Celgene plans to submit sNDA by end of 2019
Celgene plans additional studies with the AIDS Malignancy Consortium in U.S. and sub-Saharan Africa
Celgene Corporation (NASDAQ:CELG) today announced that the U.S. Food and Drug Administration (FDA) has granted Breakthrough Therapy designation to POMALYST® (pomalidomide) for the treatment of patients with human immunodeficiency virus (HIV)-positive Kaposi sarcoma who have previously received systemic chemotherapy, as well as patients with HIV‐negative Kaposi’s sarcoma.
Kaposi sarcoma is a multicentric tumor caused by Kaposi sarcoma-associated herpesvirus, also called human herpesvirus-8. Patients suffer multiple lesions on the skin and oral mucosa, and at times other organs such as the lungs or gastrointestinal mucosa. Kaposi sarcoma most commonly arises in persons infected with HIV. There is a substantial need for new treatments because there are no approved therapies for HIV-positive patients who are refractory to or intolerant of systemic chemotherapy. Although the use of combination anti-retroviral treatments (cART or HAART) has reduced the incidence of advanced Kaposi sarcoma in the United States, there are still nearly 2000 new cases each year. The disease is more highly prevalent in areas of the world where HIV treatments are less available, such as sub-Saharan Africa, and in some countries is the most common tumor in men overall.
“The encouraging news of the FDA Breakthrough Therapy designation for POMALYST in Kaposi sarcoma reflects the urgency in accelerating the development of therapies to address diseases of this type,” said Jay Backstrom, M.D., Chief Medical Officer for Celgene. “We will continue to work closely with the agency to move this program forward for patients with this rare and serious cancer.”
The Breakthrough Therapy designation was granted by the FDA on the basis of the results of a clinical study performed under a Cooperative Research and Development Agreement (CRADA) by a team led by Dr. Robert Yarchoan, of the HIV and AIDS Malignancy Branch within the Center for Cancer Research of the National Cancer Institutes (NCI). The results of that study, published in the Journal of Clinical Oncology (MN Polizzotto et al, JCO, 2016, 34, 4125-31), evaluated POMALYST in patients with Kaposi sarcoma, with or without HIV infection, many of whom had received prior cytotoxic chemotherapy.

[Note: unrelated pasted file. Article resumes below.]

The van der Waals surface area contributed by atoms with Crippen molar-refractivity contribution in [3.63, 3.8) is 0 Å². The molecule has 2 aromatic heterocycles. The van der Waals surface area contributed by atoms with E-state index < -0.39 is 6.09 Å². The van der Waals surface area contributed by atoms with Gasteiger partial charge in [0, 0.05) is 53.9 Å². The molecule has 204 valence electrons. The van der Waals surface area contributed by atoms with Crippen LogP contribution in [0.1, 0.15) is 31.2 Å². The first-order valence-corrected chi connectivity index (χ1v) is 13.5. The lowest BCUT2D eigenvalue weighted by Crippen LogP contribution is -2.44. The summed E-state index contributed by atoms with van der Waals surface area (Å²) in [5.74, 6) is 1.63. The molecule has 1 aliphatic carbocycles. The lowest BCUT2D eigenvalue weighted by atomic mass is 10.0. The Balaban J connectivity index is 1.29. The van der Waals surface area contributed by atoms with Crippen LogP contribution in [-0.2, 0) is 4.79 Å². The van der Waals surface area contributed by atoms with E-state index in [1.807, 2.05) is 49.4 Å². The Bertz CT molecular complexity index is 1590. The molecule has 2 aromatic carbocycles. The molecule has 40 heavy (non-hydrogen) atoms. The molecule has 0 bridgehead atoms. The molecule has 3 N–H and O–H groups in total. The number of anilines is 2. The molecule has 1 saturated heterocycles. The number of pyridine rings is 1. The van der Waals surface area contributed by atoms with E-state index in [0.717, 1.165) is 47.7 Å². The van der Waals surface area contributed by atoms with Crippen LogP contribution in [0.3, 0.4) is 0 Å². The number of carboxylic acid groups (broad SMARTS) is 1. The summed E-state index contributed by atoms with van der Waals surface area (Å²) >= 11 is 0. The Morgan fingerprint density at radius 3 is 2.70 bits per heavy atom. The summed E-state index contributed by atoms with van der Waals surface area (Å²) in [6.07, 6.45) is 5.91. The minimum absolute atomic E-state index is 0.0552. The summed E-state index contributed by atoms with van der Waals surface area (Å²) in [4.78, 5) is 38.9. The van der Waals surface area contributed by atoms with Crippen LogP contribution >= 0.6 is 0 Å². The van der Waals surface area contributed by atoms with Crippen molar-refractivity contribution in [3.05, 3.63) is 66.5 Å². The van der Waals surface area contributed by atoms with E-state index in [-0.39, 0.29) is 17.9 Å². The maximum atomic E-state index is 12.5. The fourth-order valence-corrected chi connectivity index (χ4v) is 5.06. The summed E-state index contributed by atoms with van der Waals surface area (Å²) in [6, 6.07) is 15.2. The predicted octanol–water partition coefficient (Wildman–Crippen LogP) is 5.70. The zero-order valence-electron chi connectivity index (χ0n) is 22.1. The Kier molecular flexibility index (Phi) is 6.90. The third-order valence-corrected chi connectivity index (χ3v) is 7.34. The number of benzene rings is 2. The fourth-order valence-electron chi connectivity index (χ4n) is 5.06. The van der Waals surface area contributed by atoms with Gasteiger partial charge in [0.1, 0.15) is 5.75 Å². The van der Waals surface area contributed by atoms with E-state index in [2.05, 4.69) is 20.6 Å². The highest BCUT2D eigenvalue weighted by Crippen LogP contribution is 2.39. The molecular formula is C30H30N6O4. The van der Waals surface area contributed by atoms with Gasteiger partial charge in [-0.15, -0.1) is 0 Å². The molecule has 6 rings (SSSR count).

According to the FDA, Breakthrough Therapy designation is intended to expedite the development and review of medicines with early evidence of potential clinical benefit in serious diseases.
Celgene plans to submit a supplemental New Drug Application for POMALYST in this disease area by the end of 2019.
Celgene also has two additional studies planned in this disease. In partnership with the AIDS Malignancy Consortium (AMC), a U.S. multicenter study will be performed to confirm and extend the results of the NCI study. The AMC is also sponsoring a second study in sub-Saharan Africa, where Kaposi sarcoma continues to be a serious problem. This program is a part of the Celgene Global Health effort to discover and develop new drugs for diseases that affect patients in the lower- and middle-income countries where health systems and medical resources are less advanced.
POMALYST is not approved for Kaposi sarcoma in any country.
POMALYST is one of Celgene’s IMiD® agents – proprietary small molecule, orally-available compounds for the treatment of some blood cancers. IMiD agents are hypothesized to have multiple mechanisms of action and have become a foundation of multiple myeloma research, with a growing number of studies exploring these compounds in different settings and diseases.
U.S. Safety Information
POMALYST® (pomalidomide) is a thalidomide analogue indicated, in combination with dexamethasone, for patients with multiple myeloma who have received at least two prior therapies including lenalidomide and a proteasome inhibitor and have demonstrated disease progression on or within 60 days of completion of the last therapy.
This article was republished using materials from Celgene’s press release.